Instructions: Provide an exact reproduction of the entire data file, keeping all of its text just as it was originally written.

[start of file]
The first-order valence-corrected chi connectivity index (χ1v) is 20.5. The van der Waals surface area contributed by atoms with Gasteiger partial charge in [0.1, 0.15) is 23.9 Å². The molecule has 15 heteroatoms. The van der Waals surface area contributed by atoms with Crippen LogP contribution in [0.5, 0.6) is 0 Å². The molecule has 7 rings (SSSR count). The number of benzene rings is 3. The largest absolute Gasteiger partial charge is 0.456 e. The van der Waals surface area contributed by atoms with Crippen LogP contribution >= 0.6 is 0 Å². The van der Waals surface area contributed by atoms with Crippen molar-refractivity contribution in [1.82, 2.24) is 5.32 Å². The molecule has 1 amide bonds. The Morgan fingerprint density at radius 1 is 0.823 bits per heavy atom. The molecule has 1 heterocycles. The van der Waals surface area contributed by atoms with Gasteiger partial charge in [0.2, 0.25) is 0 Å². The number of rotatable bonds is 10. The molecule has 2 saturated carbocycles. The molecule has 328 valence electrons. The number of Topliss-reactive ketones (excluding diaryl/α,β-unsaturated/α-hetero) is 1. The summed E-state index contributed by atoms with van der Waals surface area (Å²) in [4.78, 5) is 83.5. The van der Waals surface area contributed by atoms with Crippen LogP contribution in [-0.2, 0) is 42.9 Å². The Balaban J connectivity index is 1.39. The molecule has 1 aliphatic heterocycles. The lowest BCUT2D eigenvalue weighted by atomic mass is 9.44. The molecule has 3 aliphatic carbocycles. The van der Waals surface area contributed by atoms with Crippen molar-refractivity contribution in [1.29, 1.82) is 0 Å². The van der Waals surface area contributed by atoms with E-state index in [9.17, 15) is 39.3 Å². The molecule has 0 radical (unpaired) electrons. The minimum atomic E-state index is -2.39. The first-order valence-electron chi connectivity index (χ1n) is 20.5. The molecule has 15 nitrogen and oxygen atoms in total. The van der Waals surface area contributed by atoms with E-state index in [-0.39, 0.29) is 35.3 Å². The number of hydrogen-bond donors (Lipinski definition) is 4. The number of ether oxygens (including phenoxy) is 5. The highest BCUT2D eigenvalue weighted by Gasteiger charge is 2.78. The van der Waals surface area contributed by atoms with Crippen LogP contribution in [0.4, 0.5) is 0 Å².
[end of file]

The first-order valence-corrected chi connectivity index (χ1v) is 20.5. The van der Waals surface area contributed by atoms with Gasteiger partial charge in [0.1, 0.15) is 23.9 Å². The molecule has 15 heteroatoms. The van der Waals surface area contributed by atoms with Crippen LogP contribution in [0.5, 0.6) is 0 Å². The molecule has 7 rings (SSSR count). The number of benzene rings is 3. The largest absolute Gasteiger partial charge is 0.456 e. The van der Waals surface area contributed by atoms with Crippen LogP contribution >= 0.6 is 0 Å². The van der Waals surface area contributed by atoms with Crippen molar-refractivity contribution in [1.82, 2.24) is 5.32 Å². The molecule has 1 amide bonds. The Morgan fingerprint density at radius 1 is 0.823 bits per heavy atom. The molecule has 1 heterocycles. The van der Waals surface area contributed by atoms with Gasteiger partial charge in [0.2, 0.25) is 0 Å². The number of rotatable bonds is 10. The molecule has 2 saturated carbocycles. The molecule has 328 valence electrons. The number of Topliss-reactive ketones (excluding diaryl/α,β-unsaturated/α-hetero) is 1. The summed E-state index contributed by atoms with van der Waals surface area (Å²) in [4.78, 5) is 83.5. The van der Waals surface area contributed by atoms with Crippen LogP contribution in [-0.2, 0) is 42.9 Å². The Balaban J connectivity index is 1.39. The molecule has 1 aliphatic heterocycles. The lowest BCUT2D eigenvalue weighted by atomic mass is 9.44. The molecule has 3 aliphatic carbocycles. The van der Waals surface area contributed by atoms with Crippen molar-refractivity contribution in [1.29, 1.82) is 0 Å². The van der Waals surface area contributed by atoms with E-state index in [9.17, 15) is 39.3 Å². The molecule has 0 radical (unpaired) electrons. The minimum atomic E-state index is -2.39. The first-order valence-electron chi connectivity index (χ1n) is 20.5. The molecule has 15 nitrogen and oxygen atoms in total. The van der Waals surface area contributed by atoms with E-state index in [-0.39, 0.29) is 35.3 Å². The number of hydrogen-bond donors (Lipinski definition) is 4. The number of ether oxygens (including phenoxy) is 5. The highest BCUT2D eigenvalue weighted by Gasteiger charge is 2.78. The van der Waals surface area contributed by atoms with Crippen LogP contribution in [0.4, 0.5) is 0 Å².